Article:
I am often struck by the degree of arrogance I see in people around me. Of course, I am not immune to these moments of ego trips about myself but I recognize that this should not rule my life. Arrogance is a form of selfishness, it boasts itself as the answer to the emptiness found in some people. It disguises itself as charitable and compassionate as well.
The cause of helping either other animals or human animals is a noble cause but it is not meant to be taken on by boosting one’s ego. Nobility of heart is by essence humility and kindness, not arrogance and ego. I see too much of the latter unfortunately in both human and non-human rights movement.
I am reminded of this great lines by Dr. Martin Luther King Jr.:
“If any of you are around when I have to meet my day, I don’t want a long funeral. And if you get somebody to deliver the eulogy, tell them not to talk too long. And every now and then I wonder what I want them to say. Tell them not to mention that I have a Nobel Peace Prize—that isn’t important. Tell them not to mention that I have three or four hundred other awards—that’s not important. Tell them not to mention where I went to school.
I’d like somebody to mention that day that Martin Luther King, Jr., tried to give his life serving others. I’d like for somebody to say that day that Martin Luther King, Jr., tried to love somebody. I want you to say that day that I tried to be right on the war question.
I want you to be able to say that day that I did try to feed the hungry. And I want you to be able to say that day that I did try in my life to clothe those who were naked. I want you to say on that day that I did try in my life to visit those who were in prison. I want you to say that I tried to love and serve humanity.
Yes, if you want to say that I was a drum major, say that I was a drum major for justice. Say that I was a drum major for peace. I was a drum major for righteousness. And all of the other shallow things will not matter.
I won’t have any money to leave behind. I won’t have the fine and luxurious things of life to leave behind. But I just want to leave a committed life behind. And that’s all I want to say. If I can help somebody as I pass along, If I can cheer somebody with a word or song. If I can show somebody he’s traveling wrong, Then my living will not be in vain. If I can do my duty as a Christian ought, If I can bring salvation to a world once wrought, If I can spread the message as the master taught, Then my living will not be in vain.”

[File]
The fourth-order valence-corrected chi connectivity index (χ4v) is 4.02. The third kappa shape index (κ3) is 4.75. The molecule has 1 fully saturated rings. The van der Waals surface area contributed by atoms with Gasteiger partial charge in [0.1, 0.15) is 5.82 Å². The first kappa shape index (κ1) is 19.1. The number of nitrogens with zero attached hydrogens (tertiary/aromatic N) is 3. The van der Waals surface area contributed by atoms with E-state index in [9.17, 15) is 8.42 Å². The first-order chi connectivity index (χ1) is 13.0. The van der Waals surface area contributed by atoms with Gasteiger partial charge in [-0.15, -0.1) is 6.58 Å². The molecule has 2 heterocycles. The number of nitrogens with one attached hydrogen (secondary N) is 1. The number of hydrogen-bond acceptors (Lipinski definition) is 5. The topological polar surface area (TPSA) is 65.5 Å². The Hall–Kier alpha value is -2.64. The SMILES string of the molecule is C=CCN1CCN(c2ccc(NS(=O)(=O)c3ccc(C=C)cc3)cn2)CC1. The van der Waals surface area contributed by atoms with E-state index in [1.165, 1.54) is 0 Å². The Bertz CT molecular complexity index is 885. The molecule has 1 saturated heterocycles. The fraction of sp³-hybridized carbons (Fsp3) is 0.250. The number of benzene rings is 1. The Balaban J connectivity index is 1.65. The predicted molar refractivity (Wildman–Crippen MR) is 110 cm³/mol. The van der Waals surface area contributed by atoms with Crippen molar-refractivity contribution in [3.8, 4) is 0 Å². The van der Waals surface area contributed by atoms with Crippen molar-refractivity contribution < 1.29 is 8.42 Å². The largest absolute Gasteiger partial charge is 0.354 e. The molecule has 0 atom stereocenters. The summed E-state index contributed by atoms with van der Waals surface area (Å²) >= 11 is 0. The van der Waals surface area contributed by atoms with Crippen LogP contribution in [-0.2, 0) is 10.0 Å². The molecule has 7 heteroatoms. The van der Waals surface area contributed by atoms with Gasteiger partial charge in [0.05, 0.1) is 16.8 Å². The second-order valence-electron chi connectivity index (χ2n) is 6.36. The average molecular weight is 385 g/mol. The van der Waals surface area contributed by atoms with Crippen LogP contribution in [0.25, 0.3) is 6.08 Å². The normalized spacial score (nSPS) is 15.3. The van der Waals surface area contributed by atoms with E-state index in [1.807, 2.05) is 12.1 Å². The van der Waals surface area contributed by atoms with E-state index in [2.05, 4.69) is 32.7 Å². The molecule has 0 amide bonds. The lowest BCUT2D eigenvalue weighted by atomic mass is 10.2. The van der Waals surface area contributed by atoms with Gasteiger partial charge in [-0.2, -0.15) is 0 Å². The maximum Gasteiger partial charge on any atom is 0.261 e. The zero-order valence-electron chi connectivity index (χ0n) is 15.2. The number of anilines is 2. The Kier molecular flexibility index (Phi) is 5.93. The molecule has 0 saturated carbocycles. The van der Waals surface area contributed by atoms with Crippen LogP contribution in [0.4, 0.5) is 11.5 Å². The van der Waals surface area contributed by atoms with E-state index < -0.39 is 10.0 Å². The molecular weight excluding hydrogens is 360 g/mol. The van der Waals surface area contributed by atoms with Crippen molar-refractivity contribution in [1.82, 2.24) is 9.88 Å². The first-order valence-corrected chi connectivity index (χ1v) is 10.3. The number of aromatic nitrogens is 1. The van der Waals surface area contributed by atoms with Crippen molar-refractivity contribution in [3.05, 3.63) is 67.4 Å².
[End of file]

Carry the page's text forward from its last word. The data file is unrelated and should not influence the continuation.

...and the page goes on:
These words, although spoken in regards to his work on behalf of humans and with a deep religious faith, are applicable in the context of our work on behalf of other animals, whether we are religious, spiritual, agnostic or atheist. They speak of humility and courage. They speak of our own calling to make the world a better place.
There is too much ego in the Vegan/Animal Rights movement. In fact, there is nothing about wanting to save other animals which warrants an ego trip. It is a normal and necessary work we have to do, not a reason to feel like we are special or superior to others. When egos stand in the way, no real progress ever happens. But when it is replaced by a deep desire to put egos aside and do the work we are called for, real progress happens which awakens many sleeping minds around us.
Already, we can see it with a few visionaries like Will Tuttle, Colleen Patrick-Goudreau and others, who have the courage of taking a non-judgmental position of compassion and loving kindness towards everyone, including the ones most against us. Their message reaches and transforms a lot of people.
We don’t change minds by brutalizing the minds of others and by being arrogant and self-righteous. We change minds when we own our truth with peace and compassion to all. Then more people want to embrace what we have.
If more of us understood that message, we would deeply transform our planet.
May all hear their calling with humility and truth.
Photography by Veronique Perrot
© Copyright May 2014. All Rights Reserved. Printing by authorization only.